One thing governments can do to defeat them is to promote certain simplistic things that people can do in order to defeat a swarming suicide assaulter attack. It would take education via websites, public service announcements, posters, etc. to get the word out. Some ideas to promote is to get people using their smart phones. Tell them to take photos, to tweet, to chat, take pictures and video, but most importantly, just connect with authorities as soon as possible, and feed as much information to them as possible. Authorities would be wise to facilitate that connection any way possible via an Incident Command system that makes it one of their priorities.

    Another idea is to tell folks to always plan escape routes out of any building they are in and to not bunch up.  Remember, the suicide assaulter is looking for pockets of human concentration to shoot into or blow up.  The more spread out people are, the better. So as people get over the initial shock of the attack, hopefully some leader types within that group will get on the ball and tell people to separate and escape as best they can. To not wait for law enforcement to save them, but to take matters into their own hands and get out in an organized and hopefully logical matter. Hopefully someone in the group will be armed or use something as a weapon to maybe take out a terrorist. It’s either stop them, get the hell out of there, or hand your life over to these animals–you make the call.

    My opinion on the whole thing is that the government needs to put together an adequate program that can educate the local population on how they can help, and how they can defeat a Mumbai type attack. The government should also work more with entertainment shows that connect with the population. Spike TV’s Surviving Disaster was an excellent show, and they presented multiple scenarios that teach people exactly what they can do to protect self and defeat terrorists. To me, it is all about the message of ‘government needs your help’ and ‘police cannot be everywhere at once’. A population must get involved and they must be armed with the knowledge necessary to defeat this stuff. The police and security will always work on their job and continue to do what they can, but civilians must get in the game as well. After all, civilians are the target of these terrorists and they can either stand and fight, or hand over their lives to these heathens and give them the satisfaction and success they seek. –Matt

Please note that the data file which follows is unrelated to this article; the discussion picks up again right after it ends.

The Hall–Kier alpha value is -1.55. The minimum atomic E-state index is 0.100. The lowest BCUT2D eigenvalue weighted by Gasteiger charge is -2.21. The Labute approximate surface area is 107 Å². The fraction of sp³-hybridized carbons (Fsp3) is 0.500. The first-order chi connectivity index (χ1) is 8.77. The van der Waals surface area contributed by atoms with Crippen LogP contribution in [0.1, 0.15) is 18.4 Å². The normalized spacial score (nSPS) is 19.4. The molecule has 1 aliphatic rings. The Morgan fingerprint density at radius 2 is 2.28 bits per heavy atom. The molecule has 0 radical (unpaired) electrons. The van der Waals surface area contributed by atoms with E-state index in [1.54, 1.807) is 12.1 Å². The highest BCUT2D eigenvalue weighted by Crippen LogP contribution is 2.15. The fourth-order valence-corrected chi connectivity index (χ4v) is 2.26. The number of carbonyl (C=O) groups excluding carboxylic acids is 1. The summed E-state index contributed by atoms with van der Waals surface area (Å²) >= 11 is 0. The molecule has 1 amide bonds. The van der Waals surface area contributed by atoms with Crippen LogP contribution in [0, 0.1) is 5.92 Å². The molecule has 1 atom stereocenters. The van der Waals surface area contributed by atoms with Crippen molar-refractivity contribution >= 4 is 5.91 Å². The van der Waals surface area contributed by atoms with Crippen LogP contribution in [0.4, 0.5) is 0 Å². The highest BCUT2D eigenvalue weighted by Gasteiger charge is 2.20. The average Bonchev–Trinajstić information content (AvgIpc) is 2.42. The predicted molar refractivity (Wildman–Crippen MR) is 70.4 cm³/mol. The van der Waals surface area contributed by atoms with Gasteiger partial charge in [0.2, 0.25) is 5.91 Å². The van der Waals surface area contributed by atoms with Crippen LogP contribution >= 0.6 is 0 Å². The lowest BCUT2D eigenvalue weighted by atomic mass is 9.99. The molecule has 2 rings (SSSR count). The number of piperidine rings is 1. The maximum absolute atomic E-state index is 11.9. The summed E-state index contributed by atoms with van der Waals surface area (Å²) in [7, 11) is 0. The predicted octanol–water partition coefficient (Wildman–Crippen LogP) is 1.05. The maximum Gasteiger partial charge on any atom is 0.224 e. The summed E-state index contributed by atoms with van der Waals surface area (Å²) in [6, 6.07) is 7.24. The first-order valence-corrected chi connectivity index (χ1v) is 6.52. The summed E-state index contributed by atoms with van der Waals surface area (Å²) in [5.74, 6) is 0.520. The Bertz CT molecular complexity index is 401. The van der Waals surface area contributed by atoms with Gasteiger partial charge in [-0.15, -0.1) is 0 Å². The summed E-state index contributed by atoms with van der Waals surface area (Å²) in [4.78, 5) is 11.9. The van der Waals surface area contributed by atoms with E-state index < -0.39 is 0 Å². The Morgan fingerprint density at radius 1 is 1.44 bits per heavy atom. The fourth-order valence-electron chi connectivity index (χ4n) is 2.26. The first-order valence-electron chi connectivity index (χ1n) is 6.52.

Mumbai Terror Assault

Mumbai attacker with AK-47. 

Al-Qaeda’s new strategy: Less apocalypse, more street fighting

By Steven Simon and Jonathan Stevenson

Sunday, October 10, 2010

The scene in Europe last week called to mind the heyday of the IRA in the 1970s or of Algerian terrorism in the 1990s: Buckingham Palace and Trafalgar Square were teeming with police, the Eiffel Tower was repeatedly evacuated, and everywhere, tourists were on edge. The threat, however, involved a newer brand of terrorist: The CIA and its European counterparts warned of an al-Qaeda plot to kill civilians in France, Germany and Britain, and alerted travelers, especially Americans, to be extra-vigilant.

Few operational details were released. But unlike many thwarted al-Qaeda operations of days gone by — such as the 2006 Heathrow plot in which several airliners bound from London to America were to be blown up at coordinated intervals — it was clear from news reports that the European plan called for less spectacular, smaller-scale attacks, perhaps using machine guns to strafe clusters of tourists near public landmarks.

Has al-Qaeda become dispirited? No.